The Hair, A Parent

Want a Brazilian wax for bikini weather? Not so fast, kiddo.

Tucked within Missouri Senate Bill 280, now awaiting Governor Matt Blunt's signature, is a single sentence that's sure to have repercussions at poolside chaises and in steamy backseats across the state: "The written informed consent of a minor's parent or legal guardian... must be obtained prior to providing body waxing on or near the genitalia."

If Blunt signs the bill -- which he's fully expected to do -- budding bikini-wearers interested in ripping the pubic hair from their nether-regions will have to convince Mom or Dad to sign off.

"That's so a child under the age of eighteen can’t go in and do a complete Brazilian wax without parental consent,” explains Darla Fox, executive director of the Missouri State Board of Cosmetology, which proposed the law.

“Twelve- and thirteen-year-old little girls think they’re eighteen and nineteen in this day and age,” Fox continues. “Sometimes they can become very rebellious, and if they think this is something that their folks can come unglued about, that’s what they’re going to do.”

The hair-removal method, “the barest form of erotic shaving,” gained prominence in the mid-’90s as skimpy thongs made their way into wardrobes. Rather than simply trim the hair escaping from the cloth triangle, women (and men) started paying to have it waxed off. The added bonus is increased sensitivity. And, in a culture where some teens don’t consider oral sex to be sex at all, a good waxing can double the pleasure.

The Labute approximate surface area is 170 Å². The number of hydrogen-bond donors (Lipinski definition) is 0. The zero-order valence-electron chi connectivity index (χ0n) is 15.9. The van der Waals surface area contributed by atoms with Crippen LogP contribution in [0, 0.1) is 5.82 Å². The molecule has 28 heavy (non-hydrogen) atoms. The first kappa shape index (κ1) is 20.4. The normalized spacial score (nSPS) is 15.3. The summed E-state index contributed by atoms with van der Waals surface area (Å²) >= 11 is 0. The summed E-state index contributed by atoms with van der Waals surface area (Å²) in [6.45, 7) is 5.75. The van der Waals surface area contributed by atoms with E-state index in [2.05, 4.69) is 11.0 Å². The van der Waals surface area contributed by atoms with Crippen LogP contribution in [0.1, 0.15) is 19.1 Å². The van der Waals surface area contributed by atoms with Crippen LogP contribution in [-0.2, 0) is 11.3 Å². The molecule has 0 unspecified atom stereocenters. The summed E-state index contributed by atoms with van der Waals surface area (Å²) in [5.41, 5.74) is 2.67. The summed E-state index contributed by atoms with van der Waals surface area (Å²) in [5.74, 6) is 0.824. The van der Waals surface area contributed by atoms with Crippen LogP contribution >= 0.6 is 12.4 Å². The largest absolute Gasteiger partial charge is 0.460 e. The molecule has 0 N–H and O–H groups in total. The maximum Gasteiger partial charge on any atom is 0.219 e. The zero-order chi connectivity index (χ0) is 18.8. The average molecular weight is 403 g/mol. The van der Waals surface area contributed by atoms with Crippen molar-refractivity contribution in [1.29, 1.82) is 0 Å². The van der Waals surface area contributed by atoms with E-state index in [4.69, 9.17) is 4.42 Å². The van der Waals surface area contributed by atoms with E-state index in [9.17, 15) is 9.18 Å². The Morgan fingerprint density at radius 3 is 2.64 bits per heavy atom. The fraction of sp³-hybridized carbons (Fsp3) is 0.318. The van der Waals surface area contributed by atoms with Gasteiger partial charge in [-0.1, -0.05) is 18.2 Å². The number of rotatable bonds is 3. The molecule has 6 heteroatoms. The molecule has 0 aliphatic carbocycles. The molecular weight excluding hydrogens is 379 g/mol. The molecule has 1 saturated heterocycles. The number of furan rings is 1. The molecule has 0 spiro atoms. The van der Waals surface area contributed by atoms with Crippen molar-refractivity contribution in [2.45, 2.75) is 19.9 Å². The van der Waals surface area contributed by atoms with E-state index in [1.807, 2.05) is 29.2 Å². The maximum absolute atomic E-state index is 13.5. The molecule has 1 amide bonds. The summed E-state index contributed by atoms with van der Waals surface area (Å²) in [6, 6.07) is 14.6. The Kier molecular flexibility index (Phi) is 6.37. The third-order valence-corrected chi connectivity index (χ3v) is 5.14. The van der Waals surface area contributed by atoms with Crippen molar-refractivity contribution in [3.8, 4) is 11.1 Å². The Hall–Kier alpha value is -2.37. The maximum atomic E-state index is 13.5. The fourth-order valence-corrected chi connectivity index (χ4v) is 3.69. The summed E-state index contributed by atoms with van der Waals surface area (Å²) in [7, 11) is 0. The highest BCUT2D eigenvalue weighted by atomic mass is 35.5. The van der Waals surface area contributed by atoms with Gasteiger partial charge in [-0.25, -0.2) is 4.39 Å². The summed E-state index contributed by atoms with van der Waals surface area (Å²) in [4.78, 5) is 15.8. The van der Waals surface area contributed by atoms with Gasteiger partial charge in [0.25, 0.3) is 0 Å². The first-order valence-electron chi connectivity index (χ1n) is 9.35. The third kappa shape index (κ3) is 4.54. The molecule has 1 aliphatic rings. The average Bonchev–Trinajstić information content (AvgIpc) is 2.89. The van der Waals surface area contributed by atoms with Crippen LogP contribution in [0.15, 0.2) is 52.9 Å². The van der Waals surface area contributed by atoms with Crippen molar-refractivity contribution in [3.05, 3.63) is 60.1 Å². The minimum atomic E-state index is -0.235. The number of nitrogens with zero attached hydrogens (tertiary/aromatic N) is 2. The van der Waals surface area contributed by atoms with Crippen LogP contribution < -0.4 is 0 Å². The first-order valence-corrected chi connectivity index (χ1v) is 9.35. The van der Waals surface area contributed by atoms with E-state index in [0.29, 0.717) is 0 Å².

“We use a wax substance specifically made for [Brazilian waxing],” says Chris Duello, marketing director for The Face & The Body, a Clayton day spa that offers the procedure for $60. “It tends to be very sticky. The wax is applied carefully where you want to remove the hair, and then a piece of cloth, usually a muslin, is applied to that, and it’s smoothed in the direction of the hair growth.”

With one stern rip and a few days of healing, the pubic area and butt crack are as fresh as the morning dew and remain so for a couple of months.

“The hair,” notes Duello, “is stuck in the wax, the wax is stuck in the muslin, and as you pull it backwards it removes the hair from the follicles.” He adds that the proposed legislation won’t effect business much at The Face & The Body, which already requires parental consent to wax anyone sixteen or under.

Erin Otis, an aesthetician at American Image Salon in Chesterfield, says that she has a lot of teens asking for the procedure. “The majority of my clients come in and say they heard about it on Sex and the City. They come to us and say, ‘What is this all about?’ and it’s always in a really hush-hush voice when the door’s shut. A lot of the kids would probably be embarrassed if they had to go to their parents and say, ‘I want to go and have this done,’ and the parents would go, ‘Why?’”

The parental-permission-for-waxing provision was tacked onto a larger piece of legislation that will merge the state’s cosmetology and barber boards. The bill passed both houses of the legislature with near-unanimous support. Blunt has until July 14 to approve the measure. When signed into law, the waxing provision will take immediate effect — so expect teenagers to soon be racing to waxing salons in time for the summer nookie season.

“Brazilian waxing is absolutely the thing now for these young people,” says Darla Fox. “It’s always been a thing for body-builders and models, but it is unbelievable how many people want this thing done. And that’s fine if their folks say it’s OK.”

 
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